Transcriptome analysis reveals a major impact of JAK protein tyrosine kinase 2 (Tyk2) on the expression of interferon-responsive and metabolic genes
1 Institute of Animal Breeding and Genetics, Department of Biomedical Sciences, University of Veterinary Medicine Vienna, Veterinärplatz 1, A-1210 Vienna, Austria
2 Institute of Population Genetics, Department of Biomedical Sciences, University of Veterinary Medicine Vienna, Veterinärplatz 1, A-1210 Vienna, Austria
3 Department of Microbiology and Immunology, Max F Perutz Laboratories, University of Vienna, Dr Bohr-Gasse 9, A-1030 Vienna, Austria
4 Biomodels Austria, University of Veterinary Medicine Vienna, Veterinärplatz 1, A-1210 Vienna, Austria
BMC Genomics 2010, 11:199 doi:10.1186/1471-2164-11-199Published: 25 March 2010
Tyrosine kinase 2 (Tyk2), a central component of Janus kinase/signal transducer and activator of transcription (JAK/STAT) signaling, has major effects on innate immunity and inflammation. Mice lacking Tyk2 are resistant to endotoxin shock induced by lipopolysaccharide (LPS), and Tyk2 deficient macrophages fail to efficiently induce interferon α/β after LPS treatment. However, how Tyk2 globally regulates transcription of downstream target genes remains unknown. Here we examine the regulatory role of Tyk2 in basal and inflammatory transcription by comparing gene expression profiles of peritoneal macrophages from Tyk2 mutant and wildtype control mice that were either kept untreated or exposed to LPS for six hours.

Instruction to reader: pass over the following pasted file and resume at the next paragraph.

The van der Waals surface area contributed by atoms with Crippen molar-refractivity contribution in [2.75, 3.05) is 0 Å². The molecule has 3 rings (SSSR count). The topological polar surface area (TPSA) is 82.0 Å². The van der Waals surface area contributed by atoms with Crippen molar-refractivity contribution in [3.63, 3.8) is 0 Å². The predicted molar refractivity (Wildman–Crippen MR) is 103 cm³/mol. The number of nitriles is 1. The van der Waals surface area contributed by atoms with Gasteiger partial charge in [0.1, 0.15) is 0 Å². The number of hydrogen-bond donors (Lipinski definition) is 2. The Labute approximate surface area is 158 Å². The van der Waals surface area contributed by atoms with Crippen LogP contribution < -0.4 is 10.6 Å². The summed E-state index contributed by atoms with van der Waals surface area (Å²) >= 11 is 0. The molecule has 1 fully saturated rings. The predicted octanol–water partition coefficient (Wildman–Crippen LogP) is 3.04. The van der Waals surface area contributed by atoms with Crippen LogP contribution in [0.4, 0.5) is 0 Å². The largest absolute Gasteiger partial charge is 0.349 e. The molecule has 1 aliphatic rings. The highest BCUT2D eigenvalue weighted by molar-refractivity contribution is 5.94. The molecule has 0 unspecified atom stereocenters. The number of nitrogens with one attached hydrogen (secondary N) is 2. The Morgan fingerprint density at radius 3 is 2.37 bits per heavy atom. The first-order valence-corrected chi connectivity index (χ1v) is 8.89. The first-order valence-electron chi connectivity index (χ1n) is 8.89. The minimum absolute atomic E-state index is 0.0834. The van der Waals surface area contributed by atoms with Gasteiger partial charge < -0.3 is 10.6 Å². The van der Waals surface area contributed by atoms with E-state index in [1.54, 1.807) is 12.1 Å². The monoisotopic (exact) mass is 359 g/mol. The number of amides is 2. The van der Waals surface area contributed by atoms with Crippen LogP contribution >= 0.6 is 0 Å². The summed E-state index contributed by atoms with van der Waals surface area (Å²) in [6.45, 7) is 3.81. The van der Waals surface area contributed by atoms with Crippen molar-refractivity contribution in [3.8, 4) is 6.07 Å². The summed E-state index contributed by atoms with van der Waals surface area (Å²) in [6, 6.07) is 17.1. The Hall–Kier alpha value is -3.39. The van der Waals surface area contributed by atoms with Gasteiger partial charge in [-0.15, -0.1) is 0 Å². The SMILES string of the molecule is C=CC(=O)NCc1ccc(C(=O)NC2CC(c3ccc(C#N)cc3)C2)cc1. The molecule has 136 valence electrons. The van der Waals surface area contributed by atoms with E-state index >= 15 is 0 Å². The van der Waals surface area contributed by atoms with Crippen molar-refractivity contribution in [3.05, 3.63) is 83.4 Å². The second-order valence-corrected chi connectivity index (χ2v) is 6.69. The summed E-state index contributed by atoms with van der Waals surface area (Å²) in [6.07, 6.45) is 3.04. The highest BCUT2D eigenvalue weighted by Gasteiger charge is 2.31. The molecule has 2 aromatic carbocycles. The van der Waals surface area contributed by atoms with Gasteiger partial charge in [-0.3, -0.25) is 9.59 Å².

Untreated Tyk2-deficient macrophages exhibited reduced expression of immune response genes relative to wildtype, in particular those that contain interferon response elements (IRF/ISRE), whereas metabolic genes showed higher expression. Upon LPS challenge, IFN-inducible genes (including those with an IRF/ISRE transcription factor binding-site) were strongly upregulated in both Tyk2 mutant and wildtype cells and reached similar expression levels. In contrast, metabolic gene expression was strongly decreased in wildtype cells upon LPS treatment, while in Tyk2 mutant cells the expression of these genes remained relatively unchanged, which exaggerated differences already present at the basal level. We also identified several 5'UR transcription factor binding-sites and 3'UTR regulatory elements that were differentially induced between Tyk2 deficient and wildtype macrophages and that have not previously been implicated in immunity.
Although Tyk2 is essential for the full LPS response, its function is mainly required for baseline expression but not LPS-induced upregulation of IFN-inducible genes. Moreover, Tyk2 function is critical for the downregulation of metabolic genes upon immune challenge, in particular genes involved in lipid metabolism. Together, our findings suggest an important regulatory role for Tyk2 in modulating the relationship between immunity and metabolism.